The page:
Taipei, Morris Chang (???) sees his mission in representing Taiwan at this year's Asia Pacific Economic Cooperation (APEC) as addressing how small economies can deal with the challenges of emerging economic nationalism.
Chang, the retired founder of Taiwan Semiconductor Manufacturing Co. (TSMC), voiced the goal at a press conference after being introduced by President Tsai Ing-wen (???) as her special envoy to the APEC leaders' summit scheduled for Nov. 18 in Papua New Guinea.
Taiwan is an integral part of the global innovation supply chain and has a major role to play in shaping the future of the global digital economy, said Chang, who built TSMC into the world's biggest contract semiconductor maker in the world.
But some countries are now embracing economic nationalism by insisting that products be made within their borders and putting their own national interests first, posing growing challenges to small economies, including Taiwan, the former TSMC chairman said.
Chang said he will take advantage of the 21-member inter-governmental forum to exchange views with world leaders on how to address those challenges.
Tsai said there were several reasons why she appointed Chang as Taiwan's representative to this year's APEC summit, which is themed "Harnessing Inclusive Opportunities, Embracing the Digital Future."
Chang is held in high esteem in the international business community and has made outstanding contributions to the development of the technology sector and digital economy in Taiwan, making him the best candidate to engage in dialogue on economic issues with world leaders, Tsai said.
Chang is also highly respected throughout Taiwan and is representative of all sectors of Taiwanese society, the president said.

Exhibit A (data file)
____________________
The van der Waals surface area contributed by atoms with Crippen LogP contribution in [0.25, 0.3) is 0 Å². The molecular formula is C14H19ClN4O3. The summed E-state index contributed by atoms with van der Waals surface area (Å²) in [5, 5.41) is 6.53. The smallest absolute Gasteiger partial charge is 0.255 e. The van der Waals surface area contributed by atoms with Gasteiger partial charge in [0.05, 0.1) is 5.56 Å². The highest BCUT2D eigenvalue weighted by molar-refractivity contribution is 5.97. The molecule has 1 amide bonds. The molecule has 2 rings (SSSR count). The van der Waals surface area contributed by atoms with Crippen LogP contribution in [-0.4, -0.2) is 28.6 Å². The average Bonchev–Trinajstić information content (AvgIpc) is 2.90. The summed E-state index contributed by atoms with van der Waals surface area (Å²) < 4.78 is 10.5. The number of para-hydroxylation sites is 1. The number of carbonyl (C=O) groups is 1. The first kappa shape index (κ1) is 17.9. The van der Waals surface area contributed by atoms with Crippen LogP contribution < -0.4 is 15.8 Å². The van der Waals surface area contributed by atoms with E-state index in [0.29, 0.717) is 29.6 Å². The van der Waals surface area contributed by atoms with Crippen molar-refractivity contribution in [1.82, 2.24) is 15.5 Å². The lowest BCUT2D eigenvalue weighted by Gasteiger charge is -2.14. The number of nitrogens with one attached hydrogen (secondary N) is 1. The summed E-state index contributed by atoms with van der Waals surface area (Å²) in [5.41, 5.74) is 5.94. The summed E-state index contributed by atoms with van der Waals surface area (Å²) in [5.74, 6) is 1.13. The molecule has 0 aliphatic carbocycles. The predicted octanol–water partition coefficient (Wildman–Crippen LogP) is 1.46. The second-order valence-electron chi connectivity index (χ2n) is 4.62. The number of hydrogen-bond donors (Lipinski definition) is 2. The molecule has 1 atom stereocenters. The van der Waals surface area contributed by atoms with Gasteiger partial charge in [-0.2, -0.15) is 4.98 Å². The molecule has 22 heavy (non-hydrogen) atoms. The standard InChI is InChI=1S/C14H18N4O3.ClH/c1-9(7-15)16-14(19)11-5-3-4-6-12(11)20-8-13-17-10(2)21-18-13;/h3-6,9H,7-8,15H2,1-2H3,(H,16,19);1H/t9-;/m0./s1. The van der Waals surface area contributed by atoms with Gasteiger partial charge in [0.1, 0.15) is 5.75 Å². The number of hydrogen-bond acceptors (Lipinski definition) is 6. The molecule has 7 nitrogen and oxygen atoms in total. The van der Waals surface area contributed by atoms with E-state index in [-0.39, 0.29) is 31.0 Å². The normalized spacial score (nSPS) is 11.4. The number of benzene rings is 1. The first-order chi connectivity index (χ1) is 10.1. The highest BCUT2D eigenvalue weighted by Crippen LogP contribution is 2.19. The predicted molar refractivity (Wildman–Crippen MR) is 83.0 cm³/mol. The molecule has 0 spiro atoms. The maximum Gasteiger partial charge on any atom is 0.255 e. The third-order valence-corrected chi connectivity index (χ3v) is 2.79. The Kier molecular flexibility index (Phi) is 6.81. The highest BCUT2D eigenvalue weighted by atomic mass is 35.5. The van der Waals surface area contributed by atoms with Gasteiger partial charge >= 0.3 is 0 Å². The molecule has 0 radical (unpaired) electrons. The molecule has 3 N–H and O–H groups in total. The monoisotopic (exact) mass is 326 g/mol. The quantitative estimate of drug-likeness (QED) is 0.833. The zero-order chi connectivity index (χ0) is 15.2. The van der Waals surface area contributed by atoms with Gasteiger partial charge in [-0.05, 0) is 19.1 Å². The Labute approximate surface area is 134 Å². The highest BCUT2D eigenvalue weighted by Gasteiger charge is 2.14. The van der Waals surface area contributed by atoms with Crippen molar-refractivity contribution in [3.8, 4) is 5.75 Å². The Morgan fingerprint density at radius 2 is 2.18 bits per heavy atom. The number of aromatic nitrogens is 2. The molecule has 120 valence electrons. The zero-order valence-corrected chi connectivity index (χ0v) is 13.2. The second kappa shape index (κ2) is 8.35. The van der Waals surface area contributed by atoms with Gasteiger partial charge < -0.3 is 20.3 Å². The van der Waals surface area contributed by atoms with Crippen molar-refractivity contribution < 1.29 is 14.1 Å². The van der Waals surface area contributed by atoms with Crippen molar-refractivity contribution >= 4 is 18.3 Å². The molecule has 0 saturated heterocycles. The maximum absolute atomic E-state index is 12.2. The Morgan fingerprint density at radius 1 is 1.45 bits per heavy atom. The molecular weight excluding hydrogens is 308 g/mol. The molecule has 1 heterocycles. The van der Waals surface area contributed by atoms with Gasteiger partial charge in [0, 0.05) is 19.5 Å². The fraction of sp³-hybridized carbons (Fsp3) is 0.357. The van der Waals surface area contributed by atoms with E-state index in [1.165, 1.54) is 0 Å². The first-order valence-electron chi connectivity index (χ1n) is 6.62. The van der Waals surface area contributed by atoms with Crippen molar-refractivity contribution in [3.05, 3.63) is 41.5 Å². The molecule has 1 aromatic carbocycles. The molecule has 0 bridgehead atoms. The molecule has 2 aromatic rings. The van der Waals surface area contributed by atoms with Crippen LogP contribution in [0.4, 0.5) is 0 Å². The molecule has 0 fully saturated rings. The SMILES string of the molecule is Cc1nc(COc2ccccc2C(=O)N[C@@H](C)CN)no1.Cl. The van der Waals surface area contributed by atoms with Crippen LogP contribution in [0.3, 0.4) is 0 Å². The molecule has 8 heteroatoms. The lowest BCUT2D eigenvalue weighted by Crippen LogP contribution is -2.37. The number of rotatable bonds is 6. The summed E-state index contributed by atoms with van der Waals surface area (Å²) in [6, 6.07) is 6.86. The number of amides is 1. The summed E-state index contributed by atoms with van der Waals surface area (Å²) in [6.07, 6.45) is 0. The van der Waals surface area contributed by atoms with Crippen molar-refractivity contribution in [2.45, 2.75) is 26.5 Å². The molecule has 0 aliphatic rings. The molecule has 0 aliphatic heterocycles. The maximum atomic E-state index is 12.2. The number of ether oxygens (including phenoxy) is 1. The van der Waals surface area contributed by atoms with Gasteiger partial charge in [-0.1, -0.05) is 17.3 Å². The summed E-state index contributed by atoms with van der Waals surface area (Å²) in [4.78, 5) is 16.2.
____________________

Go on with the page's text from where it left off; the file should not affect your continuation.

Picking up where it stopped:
Tsai said she hoped the delegation led by Chang would fulfill two missions -- to get a good feel for the global economy to explore frontiers of cooperation and to present to the world Taiwan's strengths and visions in driving the digital economy.
Tsai appointed People First Party Chairman James Soong (???) to represent Taiwan during the previous two APEC leaders' summits held since she took office in May 2016.
In an interview with ERA TV in September, however, Soong said he told the Presidential Office in March and in May that he was not interested in serving as APEC representative again.
At Wednesday's press conference, Tsai thanked Soong and members of his delegations for their efforts, which she said have ensured Taiwan's active engagement and participation in regional economic cooperation.
Taiwan has been a full member of APEC since 1991, two years before its first leaders' summit was held in 1993, but Taiwan's presidents are traditionally prohibited from attending the leaders' summit due to China's opposition and have to name a proxy in their places.
Source: Focus Taiwan News Channel